Intrinsic Design of Experiments for Modeling of Internal Combustion Engines

Paper #:
  • 2018-01-1156

Published:
  • 2018-04-03
Abstract:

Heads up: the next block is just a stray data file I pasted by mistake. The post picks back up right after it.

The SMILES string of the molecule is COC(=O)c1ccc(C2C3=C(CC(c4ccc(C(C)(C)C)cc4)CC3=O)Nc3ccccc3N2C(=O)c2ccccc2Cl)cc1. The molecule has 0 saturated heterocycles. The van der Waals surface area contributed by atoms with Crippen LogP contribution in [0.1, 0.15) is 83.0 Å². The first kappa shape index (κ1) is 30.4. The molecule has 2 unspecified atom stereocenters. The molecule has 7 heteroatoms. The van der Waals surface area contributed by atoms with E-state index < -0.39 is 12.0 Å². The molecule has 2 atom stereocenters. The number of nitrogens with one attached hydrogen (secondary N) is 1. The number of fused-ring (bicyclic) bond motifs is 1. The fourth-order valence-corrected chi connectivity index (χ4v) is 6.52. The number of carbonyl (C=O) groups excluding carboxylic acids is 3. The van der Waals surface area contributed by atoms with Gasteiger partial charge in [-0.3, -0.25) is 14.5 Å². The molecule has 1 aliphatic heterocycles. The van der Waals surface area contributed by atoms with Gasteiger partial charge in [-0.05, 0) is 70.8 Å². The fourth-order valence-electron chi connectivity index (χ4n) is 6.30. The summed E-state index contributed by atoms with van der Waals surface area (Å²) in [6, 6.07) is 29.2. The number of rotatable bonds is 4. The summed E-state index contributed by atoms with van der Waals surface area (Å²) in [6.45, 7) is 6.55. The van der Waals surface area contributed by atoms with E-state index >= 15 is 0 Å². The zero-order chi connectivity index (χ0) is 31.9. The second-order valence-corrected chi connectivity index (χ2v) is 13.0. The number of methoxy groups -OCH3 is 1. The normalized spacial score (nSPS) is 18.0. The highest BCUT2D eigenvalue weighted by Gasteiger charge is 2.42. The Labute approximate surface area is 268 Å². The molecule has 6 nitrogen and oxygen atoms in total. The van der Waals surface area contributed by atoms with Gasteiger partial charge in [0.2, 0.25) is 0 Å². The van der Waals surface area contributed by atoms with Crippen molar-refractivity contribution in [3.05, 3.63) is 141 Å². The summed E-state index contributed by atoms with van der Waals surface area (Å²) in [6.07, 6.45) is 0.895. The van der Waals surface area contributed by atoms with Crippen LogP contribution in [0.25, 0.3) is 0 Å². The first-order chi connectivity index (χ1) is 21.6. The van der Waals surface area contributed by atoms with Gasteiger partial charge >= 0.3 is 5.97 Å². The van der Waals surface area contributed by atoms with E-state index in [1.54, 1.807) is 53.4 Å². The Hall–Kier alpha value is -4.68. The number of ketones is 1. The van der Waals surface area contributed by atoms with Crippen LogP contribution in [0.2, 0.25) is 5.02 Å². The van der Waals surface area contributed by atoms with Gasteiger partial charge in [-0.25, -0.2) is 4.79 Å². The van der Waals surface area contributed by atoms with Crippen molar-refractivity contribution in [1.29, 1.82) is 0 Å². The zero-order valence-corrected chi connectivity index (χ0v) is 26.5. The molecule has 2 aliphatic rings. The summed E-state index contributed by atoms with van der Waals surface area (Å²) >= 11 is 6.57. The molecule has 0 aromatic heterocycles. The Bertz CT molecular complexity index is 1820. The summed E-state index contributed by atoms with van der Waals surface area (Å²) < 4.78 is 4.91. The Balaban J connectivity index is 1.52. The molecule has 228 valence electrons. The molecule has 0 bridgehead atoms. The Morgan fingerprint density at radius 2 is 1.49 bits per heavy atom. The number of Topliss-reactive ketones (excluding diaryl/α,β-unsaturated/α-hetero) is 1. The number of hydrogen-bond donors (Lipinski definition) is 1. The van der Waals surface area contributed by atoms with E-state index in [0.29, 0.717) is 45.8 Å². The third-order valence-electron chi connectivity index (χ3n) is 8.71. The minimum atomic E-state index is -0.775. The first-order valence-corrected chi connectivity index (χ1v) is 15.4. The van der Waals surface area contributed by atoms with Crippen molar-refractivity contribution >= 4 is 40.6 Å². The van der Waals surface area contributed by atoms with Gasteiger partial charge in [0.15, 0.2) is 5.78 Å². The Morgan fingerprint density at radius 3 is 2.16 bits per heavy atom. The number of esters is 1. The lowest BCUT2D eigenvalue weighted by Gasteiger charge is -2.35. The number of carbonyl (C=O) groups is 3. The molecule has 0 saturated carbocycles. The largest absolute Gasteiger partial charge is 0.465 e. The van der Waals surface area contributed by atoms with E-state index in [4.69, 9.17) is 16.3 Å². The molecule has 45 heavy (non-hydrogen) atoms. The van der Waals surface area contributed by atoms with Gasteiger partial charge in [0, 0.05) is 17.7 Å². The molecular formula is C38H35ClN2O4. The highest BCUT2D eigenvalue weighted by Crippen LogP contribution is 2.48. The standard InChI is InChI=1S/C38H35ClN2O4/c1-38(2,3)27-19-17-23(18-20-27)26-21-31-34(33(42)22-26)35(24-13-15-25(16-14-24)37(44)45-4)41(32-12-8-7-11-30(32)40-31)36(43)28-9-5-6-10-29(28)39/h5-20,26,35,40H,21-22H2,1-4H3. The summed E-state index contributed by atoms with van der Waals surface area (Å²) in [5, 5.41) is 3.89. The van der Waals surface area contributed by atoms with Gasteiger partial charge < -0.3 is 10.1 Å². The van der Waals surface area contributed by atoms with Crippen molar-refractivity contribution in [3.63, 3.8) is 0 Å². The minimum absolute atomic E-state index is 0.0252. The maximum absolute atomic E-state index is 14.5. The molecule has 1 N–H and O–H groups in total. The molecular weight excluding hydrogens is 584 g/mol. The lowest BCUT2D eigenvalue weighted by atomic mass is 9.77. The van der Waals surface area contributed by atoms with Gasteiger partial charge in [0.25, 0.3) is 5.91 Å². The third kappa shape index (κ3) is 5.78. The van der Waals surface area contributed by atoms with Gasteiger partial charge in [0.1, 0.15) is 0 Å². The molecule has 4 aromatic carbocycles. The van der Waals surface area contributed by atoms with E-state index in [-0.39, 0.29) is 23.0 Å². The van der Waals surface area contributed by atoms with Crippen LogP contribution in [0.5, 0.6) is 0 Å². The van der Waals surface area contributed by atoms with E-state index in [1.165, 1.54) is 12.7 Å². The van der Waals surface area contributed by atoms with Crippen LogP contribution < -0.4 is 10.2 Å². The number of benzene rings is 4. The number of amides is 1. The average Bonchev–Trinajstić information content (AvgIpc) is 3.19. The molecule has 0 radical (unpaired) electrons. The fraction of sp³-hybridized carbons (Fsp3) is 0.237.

In engine research and development there are often different engine parameters that produce similar effects on the endpoint results. As a consequence, an optimum for a single response regression model can be reached by using many different engine parameter settings. Although multiple responses can be used together with engine design constraints to obtain a unique optimum, interactions between the engine parameters makes these regression models imperfect. When calibrating modern engines, a large number of model parameters need to be set, including compensation parameters for model imperfections. Therefore simpler, more robust, physically based models are beneficial both for powertrain calibration and prediction performance. In this study, we present a new approach for DoE called Intrinsic Design of Experiments (IDoE) that is based on the concept of intrinsic variables instead of engine parameters. The aim is to adapt the DoE to the phenomena of interest and hence create models capable to better capture the underlying physics. The proposed methodology is illustrated for a heavy-duty diesel engine with Variable Valve Timing (VVT). The engine parameters were: boost pressure, IVC timing and EGR. Their intrinsic counterparts, derived from simplified thermodynamic models, comprise gas density and temperature at the start of injection, and oxygen concentration. The injection system parameters including the Fuel Injection Pressure (FIP) and Start of Injection (SOI) were also varied in the DoE. Regression models were made using both engine parameters and intrinsic variables to predict indicated specific fuel consumption (ISFC). The resulting regression coefficients were compared and analyzed. The results show that the regression models based on IDoE needed fewer interaction terms and more quadratic terms to achieve the same fit. Therefore, employing IDoE facilitates the optimization process. Furthermore, the usage of intrinsic physical properties makes the models using intrinsic variables more general and hence suitable for a robust powertrain optimization.
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